Skullcandy Inc. is an American company based in Park City, Utah, that markets technology such as headphones, earphones, Bluetooth speakers and other products.[3]

Skullcandy Inc.
Company typeSubsidiary
FoundersRick Alden and Cris Williams
HeadquartersPark City, Utah, U.S.
Key people
  • Jason Hodell (CEO)
Audio equipment, audio accessories
RevenueIncrease$266.3 million (2015)[1]
OwnerMill Road Capital[2]

It was acquired by Mill Road Capital for $196.9 million and the deal was finalized on October 3, 2016, making Skullcandy a wholly owned private subsidiary of that company.[2]

Products edit

A black Bluetooth budget headset known as Uproar Wireless by Skull Candy

Skullcandy's products are primarily targeted at the outdoor action sports demographic (snowboarders, skateboarders, etc.) and general consumer market, but they have expanded in recent years into the premium audio market with products such as the Crusher headphones.[4] Skullcandy products are sold through retailers, specialty outlets, corporate incentive programs and the company's online store.[5]

Company history edit

Rick Alden donating to Boarding for Breast Cancer charity in 2007

Skullcandy was founded by Rick Alden and Cris Williams in 2003. The first Skullcandy product, the Skullcandy Portable Link, was introduced at the 2003 International Consumer Electronics Show (CES) in Las Vegas, Nevada. The LINK system combines headphones with hands-free cellular technology, allowing users to listen to music from a portable audio device, while making and receiving calls through their cellphone. Skullcandy holds a patent for the wireless version of LINK technology.[6]

In December 2008, Skullcandy products were described as "the world's coolest ear bud," by Fortune magazine.[7]

In April 2011, Skullcandy purchased headphones manufacturer Astro Gaming from Astro Studios for an unknown amount of cash.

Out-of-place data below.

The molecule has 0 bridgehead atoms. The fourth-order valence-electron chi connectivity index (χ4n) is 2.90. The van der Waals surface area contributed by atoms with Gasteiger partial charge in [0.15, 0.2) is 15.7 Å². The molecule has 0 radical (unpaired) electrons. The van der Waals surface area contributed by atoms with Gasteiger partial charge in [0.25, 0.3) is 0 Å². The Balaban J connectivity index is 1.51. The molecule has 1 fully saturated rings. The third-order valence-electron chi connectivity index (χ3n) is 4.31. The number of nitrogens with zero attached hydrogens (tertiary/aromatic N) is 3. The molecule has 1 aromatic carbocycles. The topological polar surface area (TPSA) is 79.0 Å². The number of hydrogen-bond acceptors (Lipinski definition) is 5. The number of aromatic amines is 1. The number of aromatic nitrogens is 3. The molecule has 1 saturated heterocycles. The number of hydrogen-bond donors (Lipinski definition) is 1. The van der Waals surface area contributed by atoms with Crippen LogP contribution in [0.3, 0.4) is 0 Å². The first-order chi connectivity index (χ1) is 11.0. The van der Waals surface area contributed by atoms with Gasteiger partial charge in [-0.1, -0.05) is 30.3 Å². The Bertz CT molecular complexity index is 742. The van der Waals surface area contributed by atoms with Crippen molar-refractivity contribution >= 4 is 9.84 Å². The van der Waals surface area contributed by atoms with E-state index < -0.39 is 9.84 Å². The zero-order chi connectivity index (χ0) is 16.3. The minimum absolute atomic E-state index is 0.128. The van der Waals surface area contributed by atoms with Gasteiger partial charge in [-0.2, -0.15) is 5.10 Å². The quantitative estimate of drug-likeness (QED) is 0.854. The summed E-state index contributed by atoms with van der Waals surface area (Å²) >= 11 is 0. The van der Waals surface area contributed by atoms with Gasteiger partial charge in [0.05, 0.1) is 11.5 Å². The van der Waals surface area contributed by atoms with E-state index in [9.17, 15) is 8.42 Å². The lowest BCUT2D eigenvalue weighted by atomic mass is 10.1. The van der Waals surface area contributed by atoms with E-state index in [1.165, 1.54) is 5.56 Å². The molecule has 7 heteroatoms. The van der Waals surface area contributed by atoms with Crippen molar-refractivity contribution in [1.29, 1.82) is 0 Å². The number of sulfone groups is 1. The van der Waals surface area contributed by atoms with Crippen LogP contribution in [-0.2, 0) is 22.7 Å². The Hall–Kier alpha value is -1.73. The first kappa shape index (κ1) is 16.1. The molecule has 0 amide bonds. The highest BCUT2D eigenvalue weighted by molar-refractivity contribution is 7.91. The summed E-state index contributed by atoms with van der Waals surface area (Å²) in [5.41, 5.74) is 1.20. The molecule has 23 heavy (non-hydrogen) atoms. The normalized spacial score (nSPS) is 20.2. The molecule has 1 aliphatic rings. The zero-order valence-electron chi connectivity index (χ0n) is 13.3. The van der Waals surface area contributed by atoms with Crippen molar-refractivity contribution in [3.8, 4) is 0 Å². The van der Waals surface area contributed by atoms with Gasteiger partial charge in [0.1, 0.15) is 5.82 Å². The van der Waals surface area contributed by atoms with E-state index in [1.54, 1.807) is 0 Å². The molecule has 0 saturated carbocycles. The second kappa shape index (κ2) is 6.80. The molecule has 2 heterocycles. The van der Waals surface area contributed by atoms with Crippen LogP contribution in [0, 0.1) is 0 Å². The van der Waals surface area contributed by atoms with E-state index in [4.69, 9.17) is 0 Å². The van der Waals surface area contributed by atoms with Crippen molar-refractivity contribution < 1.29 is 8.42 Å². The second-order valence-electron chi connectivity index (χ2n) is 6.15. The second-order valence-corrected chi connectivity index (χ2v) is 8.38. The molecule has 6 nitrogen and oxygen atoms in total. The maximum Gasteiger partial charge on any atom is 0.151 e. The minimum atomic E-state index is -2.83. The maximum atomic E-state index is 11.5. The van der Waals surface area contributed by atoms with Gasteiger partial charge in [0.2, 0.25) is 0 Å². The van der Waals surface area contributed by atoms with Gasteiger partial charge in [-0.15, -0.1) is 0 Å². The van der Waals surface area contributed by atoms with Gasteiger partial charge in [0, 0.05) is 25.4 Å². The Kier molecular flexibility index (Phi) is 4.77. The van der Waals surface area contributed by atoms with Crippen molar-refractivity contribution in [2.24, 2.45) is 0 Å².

On January 28, 2011, Skullcandy filed for an initial public offering with the Securities and Exchange Commission.[8] This announcement was met with some criticism from the financial press.[9][10]

On June 24, 2016, Incipio, a maker of phone cases, wireless speakers, and other accessories, announced plans to acquire Skullcandy for $177 million; however, the deal later fell through as Incipio refused to submit a proposed amendment to the merger agreement and Skullcandy terminated the agreement.[11] Skullcandy considered numerous other offers, eventually agreeing to be acquired by Mill Road Capital for $196.9 million at $6.35 per share. The deal was finalized and completed on October 3, 2016, and the company became a private business again.[2]

References edit

  1. ^ "Skullcandy, Inc. Reports Fourth Quarter and 2015 Results (NASDAQ:SKUL)". Archived from the original on 2017-01-10. Retrieved 2017-01-09.
  2. ^ a b c Berman, Laura (24 August 2016). "Mill Road Capital victorious in Skullcandy bidding war". TheStreet. Retrieved 26 November 2016.
  3. ^ Gardiner, Bryan (2010-08-24). "The Secret Scam of Cheap Earbuds". Gizmodo. Retrieved 2015-08-27.
  4. ^ "Skullcandy adds Scot Carlson as vice president of finance". 2008-04-01. Retrieved 2008-04-05.
  5. ^ "Rymax Marketing Partners with Skullcandy for Incentive Products". ChiefMarketer. 20 February 2008. Retrieved 26 November 2016.
  6. ^ Sorice, Cory (13 March 2007). "Patent Monkey: Skullcandy Patents LINK between Cell Phone and iPod". TechCrunch. Retrieved 26 November 2016.
  7. ^ Copeland, Michael (2008-12-30). "The world's coolest ear buds". CNN. Retrieved 2010-05-23.
  8. ^ "Form S1 for Skullcandy, Inc". 2011-01-28. Retrieved 2011-02-15.
  9. ^ Berman, Dennis (2011-02-01). "Skullcandy IPO? Check Your Head". The Wall Street Journal. Retrieved 2011-02-15.
  10. ^ "The Game: Skullcandy IPO is a Headscratcher". The Wall Street Journal. 2011-02-01.
  11. ^ O'Kane, Sean (24 June 2016). "Incipio is buying Skullcandy to expand its accessory empire". Retrieved 2016-06-24.

External links edit